Banks want to stop elder abuse

The banking industry has called on the country’s Attorneys General to agree at Friday’s COAG meeting to changes which will empower bank staff to help detect and prevent elder financial abuse. 

At the beginning of this year the banking industry, along with seniors groups, called on the Federal Government to take the lead on these important changes to help bank staff tackle elder financial abuse. 

The proposed changes include a standardisation of power of attorney orders, a national online register and a designated body to report abuse. 

In this year’s Federal Budget, the Government announced funding for a national online register and an intent to seek agreement from states and territories for a standardisation of power of attorney orders. 

“Every year in Australia, older people are the victim of financial crimes, and while we often see terrible stories about elderly people being robbed, we very rarely get any insight into a far more silent and sinister crime being committed against older Australians – financial abuse,” Australian Banking Association Chief Executive Anna Bligh said.

“Financial abuse is a serious and far reaching problem that can happen to anyone, but some people, like the elderly, people with a disability or other vulnerable and isolated people are at greater risk. 

“Increased house prices and reasonable superannuation balances can mean that some older people are in a good financial position. For some adult children, this leads to what some refer to as inheritance impatience.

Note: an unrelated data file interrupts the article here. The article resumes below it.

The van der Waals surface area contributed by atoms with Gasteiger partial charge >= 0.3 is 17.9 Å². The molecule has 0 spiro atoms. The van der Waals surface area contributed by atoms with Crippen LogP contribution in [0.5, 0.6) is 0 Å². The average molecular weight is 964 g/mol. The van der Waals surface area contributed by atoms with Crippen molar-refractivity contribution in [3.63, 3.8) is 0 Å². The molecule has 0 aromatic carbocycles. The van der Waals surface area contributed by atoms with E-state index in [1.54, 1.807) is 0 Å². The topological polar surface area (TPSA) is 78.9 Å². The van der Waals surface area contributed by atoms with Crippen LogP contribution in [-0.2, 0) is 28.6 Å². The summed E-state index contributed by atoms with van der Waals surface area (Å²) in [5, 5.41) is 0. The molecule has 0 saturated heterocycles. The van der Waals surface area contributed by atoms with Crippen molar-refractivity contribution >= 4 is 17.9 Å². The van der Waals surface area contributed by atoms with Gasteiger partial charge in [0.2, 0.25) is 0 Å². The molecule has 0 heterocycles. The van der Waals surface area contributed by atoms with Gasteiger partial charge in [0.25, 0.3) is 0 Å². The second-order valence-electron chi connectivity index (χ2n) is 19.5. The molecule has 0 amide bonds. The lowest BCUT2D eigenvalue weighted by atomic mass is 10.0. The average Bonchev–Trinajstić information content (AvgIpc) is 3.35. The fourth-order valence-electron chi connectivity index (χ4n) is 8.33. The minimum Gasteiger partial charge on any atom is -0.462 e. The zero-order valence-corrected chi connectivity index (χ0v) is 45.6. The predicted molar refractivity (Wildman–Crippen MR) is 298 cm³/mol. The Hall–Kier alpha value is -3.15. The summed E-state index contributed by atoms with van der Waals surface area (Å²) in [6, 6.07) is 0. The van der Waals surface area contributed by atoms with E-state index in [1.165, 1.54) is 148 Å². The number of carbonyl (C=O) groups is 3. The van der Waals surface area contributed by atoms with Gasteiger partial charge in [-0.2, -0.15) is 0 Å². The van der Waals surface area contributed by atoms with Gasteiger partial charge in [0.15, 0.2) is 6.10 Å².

“Seniors advocacy groups and the banking industry are united in their determination to see action on this problem.

“Australia needs a standardisation of power of attorney orders, which are logged onto an online register and a legally protected body were elder financial abuse can be reported.

“Elder financial abuse can of course be reported to police directly, however, it’s often hard as those involved are often close family and friends. 

“We can’t keep drawing this out – all governments need to decide and act to ensure that Australia addresses this growing issue,” she said. 

What do you think? Should the banks have more powers to try and stop financial elder abuse? Are you worried about any moves to give banks more power in the wake of the ongoing Royal Commission into the industry?

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Ben Hocking
Ben Hocking
Ben Hocking is a skilled writer and editor with interests and expertise in politics, government, Centrelink, finance, health, retirement income, superannuation, Wordle and sports.
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